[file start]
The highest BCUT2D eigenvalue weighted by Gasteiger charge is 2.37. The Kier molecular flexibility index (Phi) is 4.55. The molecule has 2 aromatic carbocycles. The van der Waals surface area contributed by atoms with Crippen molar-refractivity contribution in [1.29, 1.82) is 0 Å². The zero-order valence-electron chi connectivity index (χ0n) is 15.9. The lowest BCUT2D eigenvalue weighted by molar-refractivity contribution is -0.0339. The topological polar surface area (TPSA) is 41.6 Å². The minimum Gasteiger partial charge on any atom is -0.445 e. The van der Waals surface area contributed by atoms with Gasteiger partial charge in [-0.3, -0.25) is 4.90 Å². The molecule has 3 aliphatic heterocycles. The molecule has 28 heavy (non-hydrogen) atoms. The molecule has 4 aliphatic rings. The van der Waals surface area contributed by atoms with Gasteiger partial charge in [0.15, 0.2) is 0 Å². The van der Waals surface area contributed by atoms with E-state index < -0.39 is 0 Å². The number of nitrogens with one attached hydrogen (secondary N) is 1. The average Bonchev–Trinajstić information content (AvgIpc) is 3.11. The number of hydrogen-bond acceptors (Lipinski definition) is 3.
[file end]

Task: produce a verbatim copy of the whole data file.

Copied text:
The highest BCUT2D eigenvalue weighted by Gasteiger charge is 2.37. The Kier molecular flexibility index (Phi) is 4.55. The molecule has 2 aromatic carbocycles. The van der Waals surface area contributed by atoms with Crippen molar-refractivity contribution in [1.29, 1.82) is 0 Å². The zero-order valence-electron chi connectivity index (χ0n) is 15.9. The lowest BCUT2D eigenvalue weighted by molar-refractivity contribution is -0.0339. The topological polar surface area (TPSA) is 41.6 Å². The minimum Gasteiger partial charge on any atom is -0.445 e. The van der Waals surface area contributed by atoms with Gasteiger partial charge in [-0.3, -0.25) is 4.90 Å². The molecule has 3 aliphatic heterocycles. The molecule has 28 heavy (non-hydrogen) atoms. The molecule has 4 aliphatic rings. The van der Waals surface area contributed by atoms with Gasteiger partial charge in [0.15, 0.2) is 0 Å². The van der Waals surface area contributed by atoms with E-state index < -0.39 is 0 Å². The number of nitrogens with one attached hydrogen (secondary N) is 1. The average Bonchev–Trinajstić information content (AvgIpc) is 3.11. The number of hydrogen-bond acceptors (Lipinski definition) is 3.